Neuroscientist Matthew Schrag of Vanderbilt University set the world of Alzheimer’s research on fire by launching an investigation that discredited one of the key studies of the disease — a 2006 study upon which a great deal of subsequent research was based. Last Thursday, Science magazine blew the scandal into orbit by concluding that some of the visual evidence included in the 2006 study was deliberately doctored, an overture to what could be one of the worst cases of scientific fraud in history.
The landmark study was published in Nature by neuroscientist and University of Minnesota associate professor Sylvain Lesne in 2006. To make a very long and intricate story short, Lesne claimed to have isolated a protein that caused memory loss in rats by creating plaque deposits in their brains.
The discovery was tremendously exciting for Alzheimer’s families, support groups, and researchers, because with a possible cause for the terrible affliction isolated, effective treatment seemed possible. Lesne’s work seemingly confirmed a theory formulated years earlier, causing “a big splash at the time,” as University of Kentucky assistant dean of biomedicine Donna Wilcock told NBC News.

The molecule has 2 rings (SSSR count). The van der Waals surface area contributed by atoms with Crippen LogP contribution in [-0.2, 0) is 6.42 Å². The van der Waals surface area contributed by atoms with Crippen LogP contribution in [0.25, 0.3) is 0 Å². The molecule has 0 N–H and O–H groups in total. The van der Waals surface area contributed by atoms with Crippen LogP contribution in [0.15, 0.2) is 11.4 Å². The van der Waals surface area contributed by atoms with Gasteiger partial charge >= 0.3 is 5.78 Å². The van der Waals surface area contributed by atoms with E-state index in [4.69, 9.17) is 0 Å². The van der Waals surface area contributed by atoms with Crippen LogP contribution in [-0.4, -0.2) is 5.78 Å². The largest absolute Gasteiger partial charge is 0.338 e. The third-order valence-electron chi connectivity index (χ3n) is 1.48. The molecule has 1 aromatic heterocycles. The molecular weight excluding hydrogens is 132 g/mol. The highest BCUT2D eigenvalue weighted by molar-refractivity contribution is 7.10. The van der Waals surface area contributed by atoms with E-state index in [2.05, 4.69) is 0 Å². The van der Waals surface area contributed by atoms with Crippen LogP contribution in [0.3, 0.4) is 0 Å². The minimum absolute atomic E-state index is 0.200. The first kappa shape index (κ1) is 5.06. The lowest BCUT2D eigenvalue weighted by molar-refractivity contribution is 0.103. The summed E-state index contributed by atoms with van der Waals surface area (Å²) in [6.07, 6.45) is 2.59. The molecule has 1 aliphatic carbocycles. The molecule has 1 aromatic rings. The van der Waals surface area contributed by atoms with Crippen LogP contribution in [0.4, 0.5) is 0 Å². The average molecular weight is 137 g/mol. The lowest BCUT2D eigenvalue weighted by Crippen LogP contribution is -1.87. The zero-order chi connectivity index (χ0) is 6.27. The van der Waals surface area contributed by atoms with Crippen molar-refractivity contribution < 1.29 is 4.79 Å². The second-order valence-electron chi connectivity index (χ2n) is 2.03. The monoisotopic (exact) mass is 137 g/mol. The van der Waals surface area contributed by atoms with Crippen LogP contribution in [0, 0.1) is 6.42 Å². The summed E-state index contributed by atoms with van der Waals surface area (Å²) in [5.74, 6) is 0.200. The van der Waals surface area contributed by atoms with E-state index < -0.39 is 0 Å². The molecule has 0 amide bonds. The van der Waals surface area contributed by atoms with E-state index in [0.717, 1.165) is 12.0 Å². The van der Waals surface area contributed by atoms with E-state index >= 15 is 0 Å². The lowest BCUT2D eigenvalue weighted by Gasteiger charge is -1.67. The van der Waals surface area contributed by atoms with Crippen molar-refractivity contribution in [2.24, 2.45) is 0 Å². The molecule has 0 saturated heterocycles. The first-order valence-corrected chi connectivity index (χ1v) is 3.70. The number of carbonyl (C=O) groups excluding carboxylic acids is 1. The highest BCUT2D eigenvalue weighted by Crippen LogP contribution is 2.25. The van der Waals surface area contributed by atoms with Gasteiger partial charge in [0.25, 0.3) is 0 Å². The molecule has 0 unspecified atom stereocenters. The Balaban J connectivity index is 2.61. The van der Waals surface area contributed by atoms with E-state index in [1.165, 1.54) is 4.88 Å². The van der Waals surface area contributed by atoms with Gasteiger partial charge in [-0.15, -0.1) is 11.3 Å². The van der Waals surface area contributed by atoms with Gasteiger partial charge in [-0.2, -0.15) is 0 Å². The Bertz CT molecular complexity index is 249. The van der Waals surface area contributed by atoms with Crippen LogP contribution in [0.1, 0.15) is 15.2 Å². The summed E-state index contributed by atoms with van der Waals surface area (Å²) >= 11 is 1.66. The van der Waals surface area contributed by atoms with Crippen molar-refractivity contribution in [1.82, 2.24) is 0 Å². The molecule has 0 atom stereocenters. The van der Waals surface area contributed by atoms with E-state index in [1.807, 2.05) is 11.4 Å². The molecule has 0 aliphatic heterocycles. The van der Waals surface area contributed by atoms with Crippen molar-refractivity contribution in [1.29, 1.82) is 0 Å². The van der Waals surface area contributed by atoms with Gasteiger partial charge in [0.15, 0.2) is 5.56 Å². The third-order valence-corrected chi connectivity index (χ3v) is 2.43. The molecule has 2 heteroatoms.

Dr. Schrag, a young neuroscientist and board-certified vascular neurologist who has studied the cognitive impairment caused by Alzheimer’s, entered the story in August 2021 when he joined the investigation of a Alzheimer’s drug called Simufilam.
The drug purportedly improved cognition in patients by repairing the protein isolated by Lesne, but attorneys hired by two neuroscientists who were shorting stock in Simufilam’s developer Cassava Sciences suspected the drug was promoted with “fraudulent” research. Schrag was hired by the investigation as an expert consultant because he previously expressed skepticism of similar drugs.
Schrag did indeed identify what Science described as “altered or duplicated images in dozens of journal articles” when he dug into Simufilam, but after duly relaying his findings to the National Institutes of Health (NIH), he kept going and found what he called “red flags” in the 2006 Lesne study that launched all of these protein treatments.
Science then launched its own six-month investigation, finding “strong support for Schrag’s suspicions” and bringing in a team of independent image analysis experts to confirm that hundreds of images provided in various Alzheimer’s studies, including over 70 in Lesne’s groundbreaking study, were apparently tampered with.